The Art of Creating Harmonious Outdoor Spaces
With Insights from Industry Expert Scott RykielRead More
There are many components involved in executing a successful renovation or new construction project. So many, in fact, that the whole process can often feel intimidating. But before we dive in, imagine for a moment that today you’ve just received the exciting news that your members have voted and officially approved a master plan you’ve been working rigorously on for months—and possibly even envisioning for years. This is wonderful! Your Club facilities will soon be reinvented and your members will be thrilled to spend even more time at the very place you’ve poured hours upon hours into managing. Ah—you exhale victoriously walking back to your office and take a seat at your desk wearing a gratifying smile. But now what?
Now that plans have been refined and you’ve received the go-ahead from your Board and members, it’s time for the architects, contractors, and all associated parties to get to work. But what exactly does this look like? Who executes this project? How do we turn a conceptual rendering into a real-life renovation—and a successful one at that?
Below, we do the heavy lifting for you by outlining different project delivery methods to help you identify the best approach for your club. You wear enough hats throughout the day—put that hard hat down for a moment and continue reading about the ins and outs of:
Design-Bid-Build (DBB) is a method of project delivery in which plans and specifications are completed by the selected architect and the general contractors bid on the project exactly as it is designed. This is a traditional method where the project is bid by general contractors after the design is complete. Your club must request proposals from pre-qualified contractors, interview, and award the firm you feel is best suited for the job with cost estimates that align with your budget. As its name implies, this approach goes through two phases before construction begins—which has both advantages and disadvantages.
The DBB method can be attractive because owners can take their time during design phases to get the design just right before sending the project out to bid. Additionally, the design team and contractor roles are separate and well-defined with clear responsibilities and liabilities. However, this means that the architect and general contractor have no connection until the plans are sent out to bid; and thus, this is where disadvantages can arise. For instance, the cost is not firmly established until the design is complete, a re-design or re-bid may be required in order to meet budget due to multiple parties being involved later on in the process, it’s less collaborative than a more integrated approach, and the schedule duration is longer. Here, owners serve as a mediator for any design and construction issues that occur for each party as there are multiple points of contact rather than one expert team. While this method has been around the longest and can still be utilized, newer methods are surfacing that alleviate some of the disadvantages found in this process and can help get the job done quicker.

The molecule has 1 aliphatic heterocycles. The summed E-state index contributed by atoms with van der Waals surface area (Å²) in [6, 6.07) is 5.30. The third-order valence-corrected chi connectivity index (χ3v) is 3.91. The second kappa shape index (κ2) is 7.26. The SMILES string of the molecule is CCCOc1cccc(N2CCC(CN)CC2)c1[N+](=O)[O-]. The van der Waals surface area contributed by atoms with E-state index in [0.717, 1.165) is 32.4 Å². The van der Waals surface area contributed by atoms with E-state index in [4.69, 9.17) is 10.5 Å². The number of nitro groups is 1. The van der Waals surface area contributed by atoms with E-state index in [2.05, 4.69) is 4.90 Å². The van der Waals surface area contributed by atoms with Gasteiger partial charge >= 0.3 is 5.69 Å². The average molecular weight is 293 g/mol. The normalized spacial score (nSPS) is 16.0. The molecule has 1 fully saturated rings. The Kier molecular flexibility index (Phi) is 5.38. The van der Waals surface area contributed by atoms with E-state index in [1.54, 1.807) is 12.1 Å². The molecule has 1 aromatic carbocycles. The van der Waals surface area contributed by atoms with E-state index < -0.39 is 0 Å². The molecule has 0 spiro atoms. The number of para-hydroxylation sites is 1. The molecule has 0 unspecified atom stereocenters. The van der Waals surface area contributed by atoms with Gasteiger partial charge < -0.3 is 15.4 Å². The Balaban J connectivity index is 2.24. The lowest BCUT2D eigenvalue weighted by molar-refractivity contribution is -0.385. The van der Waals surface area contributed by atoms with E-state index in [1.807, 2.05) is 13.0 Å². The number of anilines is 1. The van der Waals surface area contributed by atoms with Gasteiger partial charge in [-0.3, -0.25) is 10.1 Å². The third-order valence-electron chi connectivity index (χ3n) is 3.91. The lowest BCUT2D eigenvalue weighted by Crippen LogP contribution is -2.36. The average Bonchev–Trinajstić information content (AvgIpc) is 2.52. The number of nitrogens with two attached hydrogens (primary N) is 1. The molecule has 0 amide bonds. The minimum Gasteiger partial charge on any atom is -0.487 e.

The Design-Build (DB) method has gained popularity primarily due to the desire of the owner to have a single point of contact for both the project design and construction. In this approach, the Design-Build entity can be led by either the architect or by the general contractor (GC). If led by the architect, GC services are either offered in-house or through trusted outside partnerships—but nonetheless, they are included in the design process from the beginning. Either way, you the owner must trust the Design-Build entity to get the job done effectively and efficiently. There must be a strong relationship of trust in this process in order for it to work because project delivery (including cost, efficiencies, and management) falls on the Design-Builder.
Because the Design-Builder is often able to produce plans and get building permits in the works sooner and a relationship between the architect and contractor is already established, this method can save time and money. Here, there is less time spent exchanging information or answering questions which also means change orders are less likely to occur. And while the architect and contractor are involved throughout the project, they are able to select subcontractors that meet the needs of your budget.